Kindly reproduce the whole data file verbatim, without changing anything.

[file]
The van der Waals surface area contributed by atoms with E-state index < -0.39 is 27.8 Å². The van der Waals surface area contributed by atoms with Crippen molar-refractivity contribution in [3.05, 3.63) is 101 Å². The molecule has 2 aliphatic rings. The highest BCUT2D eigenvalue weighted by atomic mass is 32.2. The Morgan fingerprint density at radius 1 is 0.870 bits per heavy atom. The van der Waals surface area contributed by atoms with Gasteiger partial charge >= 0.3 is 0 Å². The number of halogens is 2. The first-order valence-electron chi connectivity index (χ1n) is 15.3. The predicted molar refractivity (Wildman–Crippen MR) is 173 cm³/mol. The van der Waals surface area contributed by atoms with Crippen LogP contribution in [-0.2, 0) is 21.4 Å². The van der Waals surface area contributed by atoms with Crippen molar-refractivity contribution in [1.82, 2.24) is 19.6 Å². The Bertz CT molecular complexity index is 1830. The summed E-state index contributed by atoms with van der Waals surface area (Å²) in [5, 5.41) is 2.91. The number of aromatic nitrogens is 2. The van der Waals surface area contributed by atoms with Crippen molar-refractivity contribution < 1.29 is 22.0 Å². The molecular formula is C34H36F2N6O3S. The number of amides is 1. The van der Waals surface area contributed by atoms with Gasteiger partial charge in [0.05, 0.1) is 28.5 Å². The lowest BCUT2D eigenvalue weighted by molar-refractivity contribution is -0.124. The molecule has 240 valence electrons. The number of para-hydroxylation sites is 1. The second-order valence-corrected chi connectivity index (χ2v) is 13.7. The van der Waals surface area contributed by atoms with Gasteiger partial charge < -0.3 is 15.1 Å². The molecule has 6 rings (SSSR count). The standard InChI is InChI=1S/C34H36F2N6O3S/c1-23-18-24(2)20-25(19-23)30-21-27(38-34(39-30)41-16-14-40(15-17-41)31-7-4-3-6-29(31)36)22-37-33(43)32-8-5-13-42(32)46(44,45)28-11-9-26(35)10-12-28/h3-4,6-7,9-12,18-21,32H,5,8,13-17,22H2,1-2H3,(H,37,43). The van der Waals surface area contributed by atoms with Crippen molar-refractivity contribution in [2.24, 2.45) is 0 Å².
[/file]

The van der Waals surface area contributed by atoms with E-state index < -0.39 is 27.8 Å². The van der Waals surface area contributed by atoms with Crippen molar-refractivity contribution in [3.05, 3.63) is 101 Å². The molecule has 2 aliphatic rings. The highest BCUT2D eigenvalue weighted by atomic mass is 32.2. The Morgan fingerprint density at radius 1 is 0.870 bits per heavy atom. The van der Waals surface area contributed by atoms with Gasteiger partial charge >= 0.3 is 0 Å². The number of halogens is 2. The first-order valence-electron chi connectivity index (χ1n) is 15.3. The predicted molar refractivity (Wildman–Crippen MR) is 173 cm³/mol. The van der Waals surface area contributed by atoms with Crippen LogP contribution in [-0.2, 0) is 21.4 Å². The van der Waals surface area contributed by atoms with Crippen molar-refractivity contribution in [1.82, 2.24) is 19.6 Å². The Bertz CT molecular complexity index is 1830. The summed E-state index contributed by atoms with van der Waals surface area (Å²) in [5, 5.41) is 2.91. The number of aromatic nitrogens is 2. The van der Waals surface area contributed by atoms with Crippen molar-refractivity contribution < 1.29 is 22.0 Å². The molecular formula is C34H36F2N6O3S. The number of amides is 1. The van der Waals surface area contributed by atoms with Gasteiger partial charge in [0.05, 0.1) is 28.5 Å². The lowest BCUT2D eigenvalue weighted by molar-refractivity contribution is -0.124. The molecule has 240 valence electrons. The number of para-hydroxylation sites is 1. The second-order valence-corrected chi connectivity index (χ2v) is 13.7. The van der Waals surface area contributed by atoms with Gasteiger partial charge < -0.3 is 15.1 Å². The molecule has 6 rings (SSSR count). The standard InChI is InChI=1S/C34H36F2N6O3S/c1-23-18-24(2)20-25(19-23)30-21-27(38-34(39-30)41-16-14-40(15-17-41)31-7-4-3-6-29(31)36)22-37-33(43)32-8-5-13-42(32)46(44,45)28-11-9-26(35)10-12-28/h3-4,6-7,9-12,18-21,32H,5,8,13-17,22H2,1-2H3,(H,37,43). The van der Waals surface area contributed by atoms with Crippen molar-refractivity contribution in [2.24, 2.45) is 0 Å².